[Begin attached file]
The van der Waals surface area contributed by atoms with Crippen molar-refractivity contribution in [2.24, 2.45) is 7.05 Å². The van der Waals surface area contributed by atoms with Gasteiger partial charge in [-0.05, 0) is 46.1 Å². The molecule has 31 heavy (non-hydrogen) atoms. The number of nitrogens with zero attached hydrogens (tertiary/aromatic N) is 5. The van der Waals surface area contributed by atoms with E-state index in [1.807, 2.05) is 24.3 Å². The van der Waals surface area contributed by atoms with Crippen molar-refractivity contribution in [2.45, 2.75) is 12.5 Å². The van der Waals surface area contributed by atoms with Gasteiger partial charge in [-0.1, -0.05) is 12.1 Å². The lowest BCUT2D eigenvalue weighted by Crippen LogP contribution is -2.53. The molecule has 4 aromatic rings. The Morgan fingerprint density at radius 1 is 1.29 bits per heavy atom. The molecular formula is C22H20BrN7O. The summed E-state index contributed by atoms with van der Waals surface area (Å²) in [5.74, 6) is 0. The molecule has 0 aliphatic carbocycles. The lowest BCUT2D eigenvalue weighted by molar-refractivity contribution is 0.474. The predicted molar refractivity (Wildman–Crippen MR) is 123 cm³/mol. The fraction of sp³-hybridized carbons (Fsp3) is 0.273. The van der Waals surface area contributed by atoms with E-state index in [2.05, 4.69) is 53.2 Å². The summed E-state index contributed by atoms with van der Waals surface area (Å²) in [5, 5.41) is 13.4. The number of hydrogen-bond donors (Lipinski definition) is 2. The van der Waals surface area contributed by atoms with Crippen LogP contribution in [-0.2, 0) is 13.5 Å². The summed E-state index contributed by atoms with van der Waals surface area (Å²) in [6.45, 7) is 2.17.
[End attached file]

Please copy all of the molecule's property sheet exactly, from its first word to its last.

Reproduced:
The van der Waals surface area contributed by atoms with Crippen molar-refractivity contribution in [2.24, 2.45) is 7.05 Å². The van der Waals surface area contributed by atoms with Gasteiger partial charge in [-0.05, 0) is 46.1 Å². The molecule has 31 heavy (non-hydrogen) atoms. The number of nitrogens with zero attached hydrogens (tertiary/aromatic N) is 5. The van der Waals surface area contributed by atoms with E-state index in [1.807, 2.05) is 24.3 Å². The van der Waals surface area contributed by atoms with Crippen molar-refractivity contribution in [2.45, 2.75) is 12.5 Å². The van der Waals surface area contributed by atoms with Gasteiger partial charge in [-0.1, -0.05) is 12.1 Å². The lowest BCUT2D eigenvalue weighted by Crippen LogP contribution is -2.53. The molecule has 4 aromatic rings. The Morgan fingerprint density at radius 1 is 1.29 bits per heavy atom. The molecular formula is C22H20BrN7O. The summed E-state index contributed by atoms with van der Waals surface area (Å²) in [5.74, 6) is 0. The molecule has 0 aliphatic carbocycles. The lowest BCUT2D eigenvalue weighted by molar-refractivity contribution is 0.474. The predicted molar refractivity (Wildman–Crippen MR) is 123 cm³/mol. The fraction of sp³-hybridized carbons (Fsp3) is 0.273. The van der Waals surface area contributed by atoms with E-state index in [2.05, 4.69) is 53.2 Å². The summed E-state index contributed by atoms with van der Waals surface area (Å²) in [5, 5.41) is 13.4. The number of hydrogen-bond donors (Lipinski definition) is 2. The van der Waals surface area contributed by atoms with Crippen LogP contribution in [-0.2, 0) is 13.5 Å². The summed E-state index contributed by atoms with van der Waals surface area (Å²) in [6.45, 7) is 2.17.